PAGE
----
thank you chris for your reply. back in my memory bank, i seem to recall a time when the majority of the american catholic bishops were demanding a greater voice in church affairs due to the "large amounts of money" sent rome by them. i cite the excision of language as an overt example of what i perceive as emblematic of a larger problem. in his ad lumina address to bishops of the united states, oct. 9, 1998, pope john paul ll says "in some cases there has been a misunderstanding of the very nature of the liturgy leading to abuses, polarization and sometimes even grave scandal." in his encyclical, veritatis splendoris, he, over and over, expresses his concerns regarding the direction of the church. The statement "in fact, a new situation has come about within the Christian community itself, whidch has experienced the spread of numerous doubts and objections of a human and psychological, social and cultural, religious and even properly theological nature with regard to the church's moral teachings.
it is no longer a matter of limited and occasional dissent...."
again, as to the question, how can the actions be justified?

-- juan (declined@aol.com), December 17, 1998.

Dear Juan,
I don't justify them. It's easy to let my heart get hardened against dissenting Catholics, and that's not right. For one thing, you're much more persuasive if you not only have the facts but you respect the person you disagree with. Also, Jesus put a very good brake on resentment by His command, "Love your enemies." He wasn't kidding around, that wasn't rhetoric, that is the challenge every single day. So I think we need to speak out and fight for our Church, but if we're not loving the people we're disagreeing with, all we're spreading is orthodoxy, not Christianity. Maybe you know all this already, but it was a battle for me to learn it, and so any discussion I have of dissent in American Catholicism has to include it. Merry Christmas!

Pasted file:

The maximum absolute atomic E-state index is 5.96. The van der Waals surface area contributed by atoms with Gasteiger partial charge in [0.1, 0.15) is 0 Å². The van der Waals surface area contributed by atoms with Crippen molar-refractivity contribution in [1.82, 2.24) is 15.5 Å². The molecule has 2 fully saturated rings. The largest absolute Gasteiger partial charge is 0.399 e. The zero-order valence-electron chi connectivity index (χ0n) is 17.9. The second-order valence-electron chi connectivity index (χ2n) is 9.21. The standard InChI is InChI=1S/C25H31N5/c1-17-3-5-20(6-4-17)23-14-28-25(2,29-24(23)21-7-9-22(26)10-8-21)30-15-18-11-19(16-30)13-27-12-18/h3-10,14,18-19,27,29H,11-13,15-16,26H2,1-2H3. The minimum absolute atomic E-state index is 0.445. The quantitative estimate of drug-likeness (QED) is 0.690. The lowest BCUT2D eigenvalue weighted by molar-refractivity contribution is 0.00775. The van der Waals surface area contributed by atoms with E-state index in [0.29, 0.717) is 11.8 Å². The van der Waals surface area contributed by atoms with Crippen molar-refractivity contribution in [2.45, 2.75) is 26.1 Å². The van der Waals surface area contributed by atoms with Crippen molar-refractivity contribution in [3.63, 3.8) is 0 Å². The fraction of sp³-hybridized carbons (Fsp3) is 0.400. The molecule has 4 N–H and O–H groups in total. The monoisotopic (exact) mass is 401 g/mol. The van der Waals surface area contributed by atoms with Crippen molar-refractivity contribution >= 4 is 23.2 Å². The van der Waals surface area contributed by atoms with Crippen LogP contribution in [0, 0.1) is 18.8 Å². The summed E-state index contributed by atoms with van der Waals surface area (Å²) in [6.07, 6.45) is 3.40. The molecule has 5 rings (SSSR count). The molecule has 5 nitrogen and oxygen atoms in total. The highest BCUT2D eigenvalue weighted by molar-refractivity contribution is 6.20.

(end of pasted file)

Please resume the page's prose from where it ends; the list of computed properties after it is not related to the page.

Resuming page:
Yours in Christ,
Chris B

-- Chris B -- December 17, 1998.

dear chris; thank you for your discourse. it is appreciated. one deficiency that i have found of late is, how little we are taught of our own church history. all to often catholics have been subjected to allegations ascribed to them, based upon the ideas of enemies of the church at various times through out history. from my point of view, the internet has been a virtual motherlode of historic information. all too often the teachings of the church has dwelled primarily on the tenets of the faith but has totally lacked in church history. i was extreemly impressed by the philosophical writings of john paul ll. in order to be able to obtain a comprehension of his ideas, it was necessary to read and rearead much of what was written. i cite this, due to his observations regarding the changes made in the liturgy using vatican ll as an excuse for many instituted changes. the cathars and waldensians were christian also but in dogmatic conflict with the church. we may love our enemies but not to the extent where our own survival becomes imperiled. i detect in his writings a desire to bring an end to the discord of the last 30 or so years. he states that "the truth will set you free", therefore the core of the discussion in light of the icel's excised translations for the national conference of catholic bishops, what is truth?
it is my hope that you will have a very merry christmass and a happy new year. pax domini.

-- juan (declined@aol.com), December 18, 1998.